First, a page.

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Higher levels of vitamin D decrease pain, improve function in obese patients with osteoarthritis

Higher levels of vitamin D decrease pain, improve function in obese patients with osteoarthritis

Got milk? If you are overweight and have osteoarthritis, you may want to bone up on your dairy products that have vitamin D. [More]
Study highlights the treatable causes of cerebellar ataxias

Study highlights the treatable causes of cerebellar ataxias

No cures are possible for most patients who suffer debilitating movement disorders called cerebellar ataxias. But in a few of these disorders, patients can be effectively treated with regimens such as prescription drugs, high doses of vitamin E and gluten-free diets, according to a study in the journal Movement Disorders. [More]
Vitamin D3 and metformin show promising results in preventing colorectal cancer

Vitamin D3 and metformin show promising results in preventing colorectal cancer

The concept was simple: If two compounds each individually show promise in preventing colon cancer, surely it's worth trying the two together to see if even greater impact is possible. [More]
Vitamin D plays major role in preventing diabetes and atherosclerosis

Vitamin D plays major role in preventing diabetes and atherosclerosis

In recent years, a deficiency of vitamin D has been linked to type 2 diabetes and heart disease, two illnesses that commonly occur together and are the most common cause of illness and death in Western countries. Both disorders are rooted in chronic inflammation, which leads to insulin resistance and the buildup of artery-clogging plaque. [More]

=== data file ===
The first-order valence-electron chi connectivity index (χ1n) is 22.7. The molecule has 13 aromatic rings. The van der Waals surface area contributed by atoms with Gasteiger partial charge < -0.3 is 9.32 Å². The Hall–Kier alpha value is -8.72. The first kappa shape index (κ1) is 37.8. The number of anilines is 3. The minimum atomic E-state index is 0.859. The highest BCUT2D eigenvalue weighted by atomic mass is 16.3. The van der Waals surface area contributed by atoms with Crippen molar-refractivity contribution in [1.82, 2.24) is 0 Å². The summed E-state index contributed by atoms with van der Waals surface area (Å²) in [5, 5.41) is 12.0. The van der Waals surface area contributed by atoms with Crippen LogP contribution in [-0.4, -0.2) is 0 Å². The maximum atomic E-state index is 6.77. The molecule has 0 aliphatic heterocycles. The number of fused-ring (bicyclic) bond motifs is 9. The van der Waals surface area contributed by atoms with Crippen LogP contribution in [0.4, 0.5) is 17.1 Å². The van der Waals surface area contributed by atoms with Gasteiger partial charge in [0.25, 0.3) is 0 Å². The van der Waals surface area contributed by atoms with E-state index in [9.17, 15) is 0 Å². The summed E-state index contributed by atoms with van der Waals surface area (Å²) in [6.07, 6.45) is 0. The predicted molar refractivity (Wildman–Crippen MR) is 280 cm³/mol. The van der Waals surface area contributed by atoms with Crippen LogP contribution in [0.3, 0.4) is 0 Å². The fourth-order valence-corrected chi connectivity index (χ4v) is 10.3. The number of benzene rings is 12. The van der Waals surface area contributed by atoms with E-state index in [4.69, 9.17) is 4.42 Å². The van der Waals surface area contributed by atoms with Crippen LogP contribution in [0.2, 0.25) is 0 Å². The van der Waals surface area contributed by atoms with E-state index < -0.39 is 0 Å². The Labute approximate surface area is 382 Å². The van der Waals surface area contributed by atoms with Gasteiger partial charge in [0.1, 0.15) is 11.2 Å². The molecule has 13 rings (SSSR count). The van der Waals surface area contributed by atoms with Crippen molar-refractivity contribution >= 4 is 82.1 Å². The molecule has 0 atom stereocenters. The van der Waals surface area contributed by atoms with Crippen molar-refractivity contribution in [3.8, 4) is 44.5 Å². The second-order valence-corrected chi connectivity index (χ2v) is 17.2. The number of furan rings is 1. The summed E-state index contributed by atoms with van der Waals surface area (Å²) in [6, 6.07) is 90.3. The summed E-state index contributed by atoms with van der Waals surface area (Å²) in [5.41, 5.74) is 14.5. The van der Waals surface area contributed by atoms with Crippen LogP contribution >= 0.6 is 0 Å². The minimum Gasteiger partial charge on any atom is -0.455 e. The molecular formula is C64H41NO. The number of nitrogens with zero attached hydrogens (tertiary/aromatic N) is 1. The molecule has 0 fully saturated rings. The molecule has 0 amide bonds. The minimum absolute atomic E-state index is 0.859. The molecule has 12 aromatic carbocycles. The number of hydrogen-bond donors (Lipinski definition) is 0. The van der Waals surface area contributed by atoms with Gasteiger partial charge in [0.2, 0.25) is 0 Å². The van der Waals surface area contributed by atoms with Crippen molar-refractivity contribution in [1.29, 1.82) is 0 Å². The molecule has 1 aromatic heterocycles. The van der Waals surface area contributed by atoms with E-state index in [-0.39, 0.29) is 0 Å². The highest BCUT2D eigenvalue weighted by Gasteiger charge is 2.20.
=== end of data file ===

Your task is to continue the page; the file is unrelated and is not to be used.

OSU researchers find link between low levels of vitamin D and depression in young women

OSU researchers find link between low levels of vitamin D and depression in young women

A new study from Oregon State University suggests there is a relationship between low levels of vitamin D and depression in otherwise healthy young women. [More]
Recommended intake of vitamin D miscalculated by IOM, experts say

Recommended intake of vitamin D miscalculated by IOM, experts say

Researchers at UC San Diego and Creighton University have challenged the intake of vitamin D recommended by the National Academy of Sciences Institute of Medicine, stating that their Recommended Dietary Allowance (RDA) for vitamin D underestimates the need by a factor of ten. [More]
Fracture prevention project could help save millions

Fracture prevention project could help save millions

Bone fractures affect millions of people across the UK with 1 in 2 women and 1 in 5 men over the age of 50 suffering from them . The cost of fragility fractures place a substantial economic burden on the health and social care system with the costs of fragility fractures in the region of £2.3bn . [More]
Chronic heart failure patients with decreased calcitriol may benefit from aggressive supplementation

Chronic heart failure patients with decreased calcitriol may benefit from aggressive supplementation

In patients with chronic heart failure, the vitamin D metabolite 1,25-dihydroxyvitamin D (1,25(OH)2D), also called calcitriol, and its ratio to parathyroid hormone (PTH 1-84) may help predict cardiovascular death; and patients with decreased calcitriol and decreased ratio of calcitriol to PTH might benefit from more aggressive supplementation, a new study finds. [More]
Study finds racial disparities among children with Crohn's disease

Study finds racial disparities among children with Crohn's disease

A study published recently in the IBD Journal found significant differences in hospital readmissions, medication usage, and both medical and surgical complications of children with Crohn's disease related to race. In the study, black children had a 1.5 times higher frequency of hospital readmissions because of Crohn's disease compared to white children. [More]
CTCA presents research on new cancer nutrition therapies at A.S.P.E.N. Clinical Nutrition Week

CTCA presents research on new cancer nutrition therapies at A.S.P.E.N. Clinical Nutrition Week